On the other hand, the civil servants under a proactive permanent secretary also need an ingenious and motivated minister who understand his/her brief and is committed to pursuing the complex trajectory of policy reform to achieve it.
Such successful interaction is backstopped by a critical mix of three interaction models—the traditional model which require that the minister maintain policy oversight while the permanent secretary implement; the adversarial model which projects the conflicts that is bound to characterise the relationship between policy and administration; and the community model which portrays the relationship between the two as being motivated by shared contractual obligation that binds them together in success or failure.
In the absence of administrative capacity that could match their creative ingenuity, we invariably operate with our one-model-fits-all, thus forcing results-oriented Ministers to have to set up parallel structures which invariably work in competition rather than to reinforce civil service closed operation system.
The challenge here is that anyone, ministers and permanent secretaries alike, working within the context of the MDAs must note that these organisations are dynamic entities that must respond to local and global trends and best practices.
There is also a message here for future ministers bringing into the MDAs strong technocratic competence and best practices knowledge, not to regurgitate the old tradition of indifference to the challenge and necessity of institution building. This critical requirement in terms of creating core competences also makes it inevitable that the public service must also become more innovative in harnessing the competences of expert outsiders brought in by the Ministers to enhance the civil service overall institutional capacity.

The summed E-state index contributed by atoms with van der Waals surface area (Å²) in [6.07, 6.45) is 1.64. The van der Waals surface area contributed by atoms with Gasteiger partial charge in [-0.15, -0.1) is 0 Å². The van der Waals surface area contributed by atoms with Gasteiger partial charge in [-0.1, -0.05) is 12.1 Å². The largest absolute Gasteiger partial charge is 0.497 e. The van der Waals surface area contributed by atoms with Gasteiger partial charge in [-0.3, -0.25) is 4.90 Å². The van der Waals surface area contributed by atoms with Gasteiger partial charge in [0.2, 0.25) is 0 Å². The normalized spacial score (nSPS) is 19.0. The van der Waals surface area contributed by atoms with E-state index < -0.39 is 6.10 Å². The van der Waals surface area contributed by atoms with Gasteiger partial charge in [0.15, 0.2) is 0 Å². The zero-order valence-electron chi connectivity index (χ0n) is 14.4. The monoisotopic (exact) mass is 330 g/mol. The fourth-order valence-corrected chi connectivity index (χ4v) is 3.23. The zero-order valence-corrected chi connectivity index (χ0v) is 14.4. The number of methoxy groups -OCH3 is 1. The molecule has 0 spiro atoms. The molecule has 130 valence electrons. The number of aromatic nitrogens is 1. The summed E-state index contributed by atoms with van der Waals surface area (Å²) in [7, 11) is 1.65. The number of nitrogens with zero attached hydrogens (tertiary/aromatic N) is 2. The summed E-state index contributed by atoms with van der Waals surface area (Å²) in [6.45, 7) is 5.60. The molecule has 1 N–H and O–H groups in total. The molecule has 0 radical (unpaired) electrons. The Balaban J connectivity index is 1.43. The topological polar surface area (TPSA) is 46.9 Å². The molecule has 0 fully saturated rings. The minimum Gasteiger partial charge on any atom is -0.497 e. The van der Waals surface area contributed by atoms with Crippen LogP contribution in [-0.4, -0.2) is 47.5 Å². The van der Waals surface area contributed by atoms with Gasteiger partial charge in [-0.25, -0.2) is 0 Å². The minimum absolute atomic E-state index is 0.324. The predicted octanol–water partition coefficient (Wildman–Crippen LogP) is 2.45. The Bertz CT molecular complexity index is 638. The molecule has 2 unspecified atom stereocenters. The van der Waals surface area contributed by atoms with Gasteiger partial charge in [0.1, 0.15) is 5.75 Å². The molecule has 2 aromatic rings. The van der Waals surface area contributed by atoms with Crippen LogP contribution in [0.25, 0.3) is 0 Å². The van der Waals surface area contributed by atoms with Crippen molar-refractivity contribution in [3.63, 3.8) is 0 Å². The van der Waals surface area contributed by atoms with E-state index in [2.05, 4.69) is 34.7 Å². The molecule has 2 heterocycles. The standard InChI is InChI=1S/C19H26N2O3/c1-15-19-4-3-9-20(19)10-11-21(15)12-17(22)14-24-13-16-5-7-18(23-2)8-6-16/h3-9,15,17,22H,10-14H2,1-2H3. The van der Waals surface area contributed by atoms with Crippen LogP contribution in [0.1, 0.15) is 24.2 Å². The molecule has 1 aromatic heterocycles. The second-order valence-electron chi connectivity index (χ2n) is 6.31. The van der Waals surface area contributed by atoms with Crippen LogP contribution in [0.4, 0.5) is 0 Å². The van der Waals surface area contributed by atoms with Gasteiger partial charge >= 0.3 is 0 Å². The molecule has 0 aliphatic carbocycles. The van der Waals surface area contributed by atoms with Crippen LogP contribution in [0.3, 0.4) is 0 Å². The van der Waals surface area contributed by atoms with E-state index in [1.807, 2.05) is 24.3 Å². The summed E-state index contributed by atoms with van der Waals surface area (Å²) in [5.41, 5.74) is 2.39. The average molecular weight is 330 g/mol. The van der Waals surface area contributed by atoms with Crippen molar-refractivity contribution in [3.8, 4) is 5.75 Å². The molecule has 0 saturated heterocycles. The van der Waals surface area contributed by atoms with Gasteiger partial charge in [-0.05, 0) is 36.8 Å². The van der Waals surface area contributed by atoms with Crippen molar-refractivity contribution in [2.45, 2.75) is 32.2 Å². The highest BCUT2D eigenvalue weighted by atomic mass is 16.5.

The long standing performance constraining factors and structural weaknesses in each sector that is documented after deep-seated capability review should form briefing notes to new Ministers and Permanent Secretaries on resumption as critical working assumptions on which to define praxis
Managerial system and operational requirements in performance terms needs to be benchmarked for MDAs, while Permanent Secretaries should be reoriented and specifically inducted into their requirements and working when appointed.
Once again, and on behalf of everybody at MCT, we will like to congratulate Dr (Mrs) Omobola Johnson on a successful and achievement-filled tenure as the Hon. Minister for Communication Technology. We also sincerely hope that the lesson of that tenure will constitute a platform for even deeper transformation of the Nigerian Civil Service.